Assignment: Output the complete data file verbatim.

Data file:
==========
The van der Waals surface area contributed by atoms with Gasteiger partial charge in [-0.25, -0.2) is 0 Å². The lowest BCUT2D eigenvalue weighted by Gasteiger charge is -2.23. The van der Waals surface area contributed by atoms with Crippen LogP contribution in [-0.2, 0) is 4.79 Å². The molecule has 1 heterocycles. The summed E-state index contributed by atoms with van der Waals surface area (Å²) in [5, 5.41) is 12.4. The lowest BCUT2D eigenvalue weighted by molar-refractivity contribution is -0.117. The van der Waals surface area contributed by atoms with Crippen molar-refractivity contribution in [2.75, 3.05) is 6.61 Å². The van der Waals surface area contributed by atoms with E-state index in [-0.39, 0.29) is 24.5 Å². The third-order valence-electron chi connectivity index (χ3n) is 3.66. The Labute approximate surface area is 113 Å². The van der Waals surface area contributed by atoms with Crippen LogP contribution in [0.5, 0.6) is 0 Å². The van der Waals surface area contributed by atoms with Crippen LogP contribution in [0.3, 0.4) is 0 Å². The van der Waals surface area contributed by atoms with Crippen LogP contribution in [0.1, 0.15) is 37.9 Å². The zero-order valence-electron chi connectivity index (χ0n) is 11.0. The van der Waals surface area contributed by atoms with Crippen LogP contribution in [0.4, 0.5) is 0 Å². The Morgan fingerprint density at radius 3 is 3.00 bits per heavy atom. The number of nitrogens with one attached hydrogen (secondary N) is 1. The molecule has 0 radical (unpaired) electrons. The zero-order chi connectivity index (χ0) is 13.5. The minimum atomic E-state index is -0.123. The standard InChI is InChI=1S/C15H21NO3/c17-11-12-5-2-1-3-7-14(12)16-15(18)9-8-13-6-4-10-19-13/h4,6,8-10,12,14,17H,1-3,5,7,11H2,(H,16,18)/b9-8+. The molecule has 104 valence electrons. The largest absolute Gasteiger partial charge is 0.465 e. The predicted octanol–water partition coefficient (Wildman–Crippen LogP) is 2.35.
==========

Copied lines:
The van der Waals surface area contributed by atoms with Gasteiger partial charge in [-0.25, -0.2) is 0 Å². The lowest BCUT2D eigenvalue weighted by Gasteiger charge is -2.23. The van der Waals surface area contributed by atoms with Crippen LogP contribution in [-0.2, 0) is 4.79 Å². The molecule has 1 heterocycles. The summed E-state index contributed by atoms with van der Waals surface area (Å²) in [5, 5.41) is 12.4. The lowest BCUT2D eigenvalue weighted by molar-refractivity contribution is -0.117. The van der Waals surface area contributed by atoms with Crippen molar-refractivity contribution in [2.75, 3.05) is 6.61 Å². The van der Waals surface area contributed by atoms with E-state index in [-0.39, 0.29) is 24.5 Å². The third-order valence-electron chi connectivity index (χ3n) is 3.66. The Labute approximate surface area is 113 Å². The van der Waals surface area contributed by atoms with Crippen LogP contribution in [0.5, 0.6) is 0 Å². The van der Waals surface area contributed by atoms with Crippen LogP contribution in [0.3, 0.4) is 0 Å². The van der Waals surface area contributed by atoms with Crippen LogP contribution in [0.1, 0.15) is 37.9 Å². The zero-order valence-electron chi connectivity index (χ0n) is 11.0. The van der Waals surface area contributed by atoms with Crippen LogP contribution in [0.4, 0.5) is 0 Å². The Morgan fingerprint density at radius 3 is 3.00 bits per heavy atom. The number of nitrogens with one attached hydrogen (secondary N) is 1. The molecule has 0 radical (unpaired) electrons. The zero-order chi connectivity index (χ0) is 13.5. The minimum atomic E-state index is -0.123. The standard InChI is InChI=1S/C15H21NO3/c17-11-12-5-2-1-3-7-14(12)16-15(18)9-8-13-6-4-10-19-13/h4,6,8-10,12,14,17H,1-3,5,7,11H2,(H,16,18)/b9-8+. The molecule has 104 valence electrons. The largest absolute Gasteiger partial charge is 0.465 e. The predicted octanol–water partition coefficient (Wildman–Crippen LogP) is 2.35.